China's State Reserves Bureau (SRB) has instead been buying copper and other industrial metals over recent months on a scale that appears to go beyond the usual rebuilding of stocks for commercial reasons.
Nobu Su, head of Taiwan's TMT group, which ships commodities to China, said Beijing is trying to extricate itself from dollar dependency as fast as it can.
"China has woken up. The West is a black hole with all this money being printed. The Chinese are buying raw materials because it is a much better way to use their $1.9 trillion of reserves. They get ten times the impact, and can cover their infrastructure for 50 years."
"The next industrial revolution is going to be led by hybrid cars, and that needs copper. You can see the subtle way that China is moving into 30 or 40 countries with resources," he said.
The SRB has also been accumulating aluminium, zinc, nickel, and rarer metals such as titanium, indium (thin-film technology), rhodium (catalytic converters) and praseodymium (glass).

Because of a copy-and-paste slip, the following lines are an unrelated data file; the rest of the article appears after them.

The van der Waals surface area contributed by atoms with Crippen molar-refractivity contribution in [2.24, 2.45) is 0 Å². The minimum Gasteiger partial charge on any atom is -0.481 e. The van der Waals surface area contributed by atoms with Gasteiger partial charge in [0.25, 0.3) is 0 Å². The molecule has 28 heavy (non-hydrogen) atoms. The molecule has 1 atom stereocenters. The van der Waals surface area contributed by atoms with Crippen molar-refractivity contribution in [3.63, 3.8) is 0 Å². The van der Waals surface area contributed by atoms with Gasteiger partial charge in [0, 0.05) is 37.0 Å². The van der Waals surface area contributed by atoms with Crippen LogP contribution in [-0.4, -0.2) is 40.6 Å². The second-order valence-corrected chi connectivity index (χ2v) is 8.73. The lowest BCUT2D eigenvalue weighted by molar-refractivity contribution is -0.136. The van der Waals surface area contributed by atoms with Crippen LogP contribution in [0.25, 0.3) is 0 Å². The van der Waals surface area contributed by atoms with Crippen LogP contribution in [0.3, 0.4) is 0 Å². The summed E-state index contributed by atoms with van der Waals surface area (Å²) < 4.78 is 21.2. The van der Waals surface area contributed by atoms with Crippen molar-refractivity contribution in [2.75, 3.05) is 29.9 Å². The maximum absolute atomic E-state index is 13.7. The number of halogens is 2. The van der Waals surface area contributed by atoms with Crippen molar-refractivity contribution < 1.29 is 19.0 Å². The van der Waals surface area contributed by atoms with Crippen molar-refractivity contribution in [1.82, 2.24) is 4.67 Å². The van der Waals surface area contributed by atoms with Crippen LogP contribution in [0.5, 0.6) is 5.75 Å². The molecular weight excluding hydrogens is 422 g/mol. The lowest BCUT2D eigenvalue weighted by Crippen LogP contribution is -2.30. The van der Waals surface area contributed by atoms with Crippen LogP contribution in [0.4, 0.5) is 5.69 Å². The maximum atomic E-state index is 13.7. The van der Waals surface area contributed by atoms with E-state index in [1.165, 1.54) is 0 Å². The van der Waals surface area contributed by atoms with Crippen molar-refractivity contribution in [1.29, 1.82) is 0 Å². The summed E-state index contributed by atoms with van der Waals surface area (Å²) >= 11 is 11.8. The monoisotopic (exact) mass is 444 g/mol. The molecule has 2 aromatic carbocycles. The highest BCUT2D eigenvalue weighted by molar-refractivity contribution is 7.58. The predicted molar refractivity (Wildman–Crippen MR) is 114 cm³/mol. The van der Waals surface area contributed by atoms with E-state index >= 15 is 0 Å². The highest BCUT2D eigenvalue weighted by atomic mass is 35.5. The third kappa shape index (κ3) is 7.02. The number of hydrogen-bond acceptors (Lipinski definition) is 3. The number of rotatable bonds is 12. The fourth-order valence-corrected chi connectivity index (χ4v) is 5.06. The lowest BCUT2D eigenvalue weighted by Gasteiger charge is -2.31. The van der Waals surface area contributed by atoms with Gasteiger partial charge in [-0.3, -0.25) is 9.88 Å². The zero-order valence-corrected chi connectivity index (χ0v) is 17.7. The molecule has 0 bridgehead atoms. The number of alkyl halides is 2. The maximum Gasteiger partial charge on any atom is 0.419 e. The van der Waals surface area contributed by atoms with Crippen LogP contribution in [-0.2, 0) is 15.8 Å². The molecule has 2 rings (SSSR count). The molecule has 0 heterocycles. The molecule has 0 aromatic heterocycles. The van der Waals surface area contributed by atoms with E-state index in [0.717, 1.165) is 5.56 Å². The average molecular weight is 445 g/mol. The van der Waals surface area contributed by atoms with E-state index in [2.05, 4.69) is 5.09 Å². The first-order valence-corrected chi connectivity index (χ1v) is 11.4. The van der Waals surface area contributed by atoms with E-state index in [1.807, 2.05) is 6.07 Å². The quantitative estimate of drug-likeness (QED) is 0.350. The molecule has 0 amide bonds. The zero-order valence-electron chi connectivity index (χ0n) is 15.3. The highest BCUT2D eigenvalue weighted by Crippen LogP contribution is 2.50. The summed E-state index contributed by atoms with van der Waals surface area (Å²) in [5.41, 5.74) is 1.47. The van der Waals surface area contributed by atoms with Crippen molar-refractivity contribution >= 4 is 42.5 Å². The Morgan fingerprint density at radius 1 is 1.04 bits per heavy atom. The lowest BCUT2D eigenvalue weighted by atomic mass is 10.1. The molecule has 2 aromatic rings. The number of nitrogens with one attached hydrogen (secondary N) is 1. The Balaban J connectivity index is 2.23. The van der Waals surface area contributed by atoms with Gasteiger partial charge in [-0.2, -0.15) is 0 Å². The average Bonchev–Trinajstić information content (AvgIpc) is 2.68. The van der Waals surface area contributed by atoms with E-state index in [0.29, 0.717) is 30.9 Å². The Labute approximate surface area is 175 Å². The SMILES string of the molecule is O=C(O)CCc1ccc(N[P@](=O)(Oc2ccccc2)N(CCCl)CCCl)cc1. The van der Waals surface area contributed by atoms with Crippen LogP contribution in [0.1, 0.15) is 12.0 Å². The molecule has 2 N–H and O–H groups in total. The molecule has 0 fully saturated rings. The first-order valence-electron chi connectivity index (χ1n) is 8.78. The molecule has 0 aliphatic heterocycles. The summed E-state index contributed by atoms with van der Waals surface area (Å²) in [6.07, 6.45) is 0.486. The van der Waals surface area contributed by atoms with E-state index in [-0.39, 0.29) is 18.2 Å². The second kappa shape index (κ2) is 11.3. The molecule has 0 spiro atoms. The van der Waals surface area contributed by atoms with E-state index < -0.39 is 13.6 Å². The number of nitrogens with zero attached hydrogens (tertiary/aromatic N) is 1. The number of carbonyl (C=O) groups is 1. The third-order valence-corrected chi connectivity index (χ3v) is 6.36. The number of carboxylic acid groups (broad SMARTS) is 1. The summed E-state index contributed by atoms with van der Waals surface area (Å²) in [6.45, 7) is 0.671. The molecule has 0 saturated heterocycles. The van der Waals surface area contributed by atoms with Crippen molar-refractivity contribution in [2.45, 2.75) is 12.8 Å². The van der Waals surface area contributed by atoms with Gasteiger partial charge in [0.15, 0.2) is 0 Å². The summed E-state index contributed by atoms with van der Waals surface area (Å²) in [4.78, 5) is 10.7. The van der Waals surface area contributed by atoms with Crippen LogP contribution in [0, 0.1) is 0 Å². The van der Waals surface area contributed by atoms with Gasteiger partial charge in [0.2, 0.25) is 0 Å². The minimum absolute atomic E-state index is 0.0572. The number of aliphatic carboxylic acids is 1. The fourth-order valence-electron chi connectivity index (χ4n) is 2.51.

Zhou Xiaochuan, the central bank governor, piqued the interest of metal buffs last month by calling for a world currency modelled on the "Bancor", floated by John Maynard Keynes at Bretton Woods in 1944.
The Bancor was to be anchored on 30 commodities - a broader base than the Gold Standard, which had caused so much grief in the 1930s. Mr Zhou said such a currency would prevent the sort of "credit-based" excess that has brought the global finance to its knees.
Beijing suspects that the US Federal Reserve is engineering a covert default on America's debt by printing money. Premier Wen Jiabao issued a blunt warning last month that China was tiring of US bonds. "We have lent a huge amount of money to the US, so of course we are concerned about the safety of our assets," he said.
The beauty of recycling China's surplus into metals instead of US bonds is that it kills so many birds with one stone: it stops the yuan rising, without provoking complaints of currency manipulation by Washington; metals are easily stored in warehouses, unlike oil; the holdings are likely to rise in value over time since the earth's crust is gradually depleting its accessible ores. Above all, such a policy safeguards China's industrial revolution, while the West may one day face a supply crisis.
From here in China I can confirm that the metals sector has its foot on the accelator, major plants that were worried about surviving the downturn a few months ago, are now order assured for the next few years at least. None of the output can be explained by commercial orders - its all down to Beijing tip toeing away from the Dollar, Euro etc.
Gold will be the last thing they buy in bulk and when they do its all over for the world as we have known it.